Running Ethernet Cables Outdoors

How to protect your network and cabling outside

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You can run Cat 6, Cat 5, or Cat 5e Ethernet cables outdoors to network computers with a large area network (LAN) between homes or other buildings. Although you can use ordinary Ethernet cables, the better option is to use the more expensive weatherproof Cat 6 cables.

Ordinary Cat 6 cable is not designed for outdoor uses. Extreme temperatures and humidity shorten the useful lifetime of such an outdoor network.

Using ordinary Ethernet cables outdoors

With its thin plastic casing, ordinary Ethernet cables deteriorate quickly when exposed to the elements. For best results, if using ordinary Cat 6 Ethernet cables outdoors, place them in a conduit—PVC or other type of plastic pipe, installed with waterproofing, can work as a conduit—and then bury the conduit under the ground at a depth of about 6 to 8 inches, and at least that far away from power lines or other sources of electrical interference.

Even when using a conduit, it is recommended that you use weatherproofed Ethernet cable designed to be used outside. Conduits can fail in particularly extreme weather, such as heavy rainstorms or subfreezing cold.

Using direct burial exterior Ethernet cables

It is best to use special exterior waterproof direct burial Cat 6 cables (VIVO's is one example) for outdoor runs rather than ordinary Cat 6. Direct burial Cat 6 cables cost more, but they are designed for outdoor use. The protective jacket is made of either PVC on the cheaper end, or Linear Low-Density Polyethylene (LLDPE) on the more expensive and protective end. In addition to being sealed against moisture, they often have shielding against radio frequency (RF) interference.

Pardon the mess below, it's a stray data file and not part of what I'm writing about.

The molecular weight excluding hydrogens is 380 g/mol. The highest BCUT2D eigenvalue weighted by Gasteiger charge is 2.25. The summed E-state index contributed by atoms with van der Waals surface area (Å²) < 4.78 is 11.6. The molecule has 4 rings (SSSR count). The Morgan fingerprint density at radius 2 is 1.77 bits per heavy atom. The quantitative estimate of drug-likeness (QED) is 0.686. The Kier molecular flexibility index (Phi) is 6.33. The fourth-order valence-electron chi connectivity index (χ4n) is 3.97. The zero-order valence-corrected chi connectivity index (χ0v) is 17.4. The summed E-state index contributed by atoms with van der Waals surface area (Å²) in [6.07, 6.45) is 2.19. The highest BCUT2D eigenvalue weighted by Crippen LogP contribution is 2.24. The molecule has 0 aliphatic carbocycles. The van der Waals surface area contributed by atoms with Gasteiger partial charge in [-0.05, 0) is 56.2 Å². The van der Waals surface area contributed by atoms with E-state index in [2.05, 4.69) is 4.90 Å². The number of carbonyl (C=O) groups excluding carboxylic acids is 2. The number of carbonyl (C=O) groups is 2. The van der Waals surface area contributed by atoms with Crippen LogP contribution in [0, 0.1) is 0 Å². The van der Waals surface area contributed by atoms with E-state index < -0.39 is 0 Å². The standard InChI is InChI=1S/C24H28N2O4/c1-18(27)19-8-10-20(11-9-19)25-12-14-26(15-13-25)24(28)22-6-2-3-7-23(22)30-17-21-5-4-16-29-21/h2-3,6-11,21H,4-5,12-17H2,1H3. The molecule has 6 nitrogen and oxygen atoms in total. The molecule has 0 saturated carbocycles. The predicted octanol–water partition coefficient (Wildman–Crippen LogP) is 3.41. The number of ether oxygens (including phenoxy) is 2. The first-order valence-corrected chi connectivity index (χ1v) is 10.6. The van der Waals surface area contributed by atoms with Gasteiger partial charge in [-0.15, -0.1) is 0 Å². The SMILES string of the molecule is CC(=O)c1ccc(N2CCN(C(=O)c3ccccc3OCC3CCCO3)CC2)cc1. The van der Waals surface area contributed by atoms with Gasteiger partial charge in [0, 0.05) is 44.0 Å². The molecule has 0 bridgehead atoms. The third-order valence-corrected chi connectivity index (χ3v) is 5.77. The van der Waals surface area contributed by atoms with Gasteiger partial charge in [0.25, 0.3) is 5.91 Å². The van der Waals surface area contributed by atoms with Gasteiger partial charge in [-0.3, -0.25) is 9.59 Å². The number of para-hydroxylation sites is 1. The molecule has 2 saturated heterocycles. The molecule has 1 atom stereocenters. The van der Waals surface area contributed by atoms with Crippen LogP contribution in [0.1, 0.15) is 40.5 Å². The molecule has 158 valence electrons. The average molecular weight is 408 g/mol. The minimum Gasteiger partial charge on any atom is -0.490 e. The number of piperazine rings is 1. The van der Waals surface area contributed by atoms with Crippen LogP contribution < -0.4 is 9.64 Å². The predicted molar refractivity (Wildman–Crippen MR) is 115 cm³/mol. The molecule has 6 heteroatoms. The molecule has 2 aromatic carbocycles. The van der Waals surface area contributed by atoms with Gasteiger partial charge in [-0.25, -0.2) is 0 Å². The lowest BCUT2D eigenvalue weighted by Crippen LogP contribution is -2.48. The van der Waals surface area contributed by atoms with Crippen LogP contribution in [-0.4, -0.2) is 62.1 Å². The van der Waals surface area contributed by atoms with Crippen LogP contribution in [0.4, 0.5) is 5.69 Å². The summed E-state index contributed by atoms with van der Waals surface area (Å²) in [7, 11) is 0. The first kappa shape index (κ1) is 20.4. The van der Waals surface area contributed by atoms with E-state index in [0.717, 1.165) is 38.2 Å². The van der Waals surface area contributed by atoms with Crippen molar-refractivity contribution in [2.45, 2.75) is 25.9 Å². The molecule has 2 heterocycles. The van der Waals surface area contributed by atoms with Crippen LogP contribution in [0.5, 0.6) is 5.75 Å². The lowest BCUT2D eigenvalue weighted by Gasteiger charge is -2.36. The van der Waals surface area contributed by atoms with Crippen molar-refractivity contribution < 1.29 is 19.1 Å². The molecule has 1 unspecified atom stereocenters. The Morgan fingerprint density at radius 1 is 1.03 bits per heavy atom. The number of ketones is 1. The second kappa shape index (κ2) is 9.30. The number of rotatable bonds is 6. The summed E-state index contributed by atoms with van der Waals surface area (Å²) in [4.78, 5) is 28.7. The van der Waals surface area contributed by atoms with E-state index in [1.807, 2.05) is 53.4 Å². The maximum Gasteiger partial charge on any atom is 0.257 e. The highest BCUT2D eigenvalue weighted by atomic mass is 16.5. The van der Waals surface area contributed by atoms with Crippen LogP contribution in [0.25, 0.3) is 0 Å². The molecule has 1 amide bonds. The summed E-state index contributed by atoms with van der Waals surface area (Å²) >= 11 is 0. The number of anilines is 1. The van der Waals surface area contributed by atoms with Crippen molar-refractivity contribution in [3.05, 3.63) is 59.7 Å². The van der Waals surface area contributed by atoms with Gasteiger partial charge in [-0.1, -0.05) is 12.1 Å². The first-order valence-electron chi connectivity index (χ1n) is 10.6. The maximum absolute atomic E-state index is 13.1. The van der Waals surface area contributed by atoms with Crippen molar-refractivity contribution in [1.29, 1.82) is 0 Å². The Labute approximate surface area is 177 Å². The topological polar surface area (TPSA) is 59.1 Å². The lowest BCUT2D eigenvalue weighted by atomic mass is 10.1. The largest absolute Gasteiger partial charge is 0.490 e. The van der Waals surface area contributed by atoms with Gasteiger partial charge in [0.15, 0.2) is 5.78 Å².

Always test your network cable connections before burying it to avoid any wasted time and effort of having to dig it back up if there is a problem.

Exterior-grade Ethernet cables are waterproof and can be buried directly in the ground without the need of a conduit. If you aren't burying the cable, choose a waterproof Cat 6 cable that has a UV protective jacket to prevent damage from sunlight exposure. This is particularly important if you're running the cable up the side of a house or across a roof.

Both ordinary and direct burial Cat 6 cables attract lighting strikes to some degree, and burying the cable doesn't necessary lessen the risk for lightning. Surge protectors should be installed as part of an outdoor Ethernet network to guard against lightning strikes and prevent damage to your indoor equipment.

Range of exterior network cabling

A single Ethernet cable, whether indoor or outdoor, is only designed to function over a distance of about 328 feet (about 100 meters). Beyond this, the signal carried begins to attenuate, reducing speed and reliability of the connections. However, some networks can operate successfully with Ethernet cables run twice that distance, but the chances for connectivity issues increases, and ultimately results vary from one cable to the next. 

Active hubs or other repeater devices can be installed with a series of Cat 6 cables to extend the range of an Ethernet outdoor network.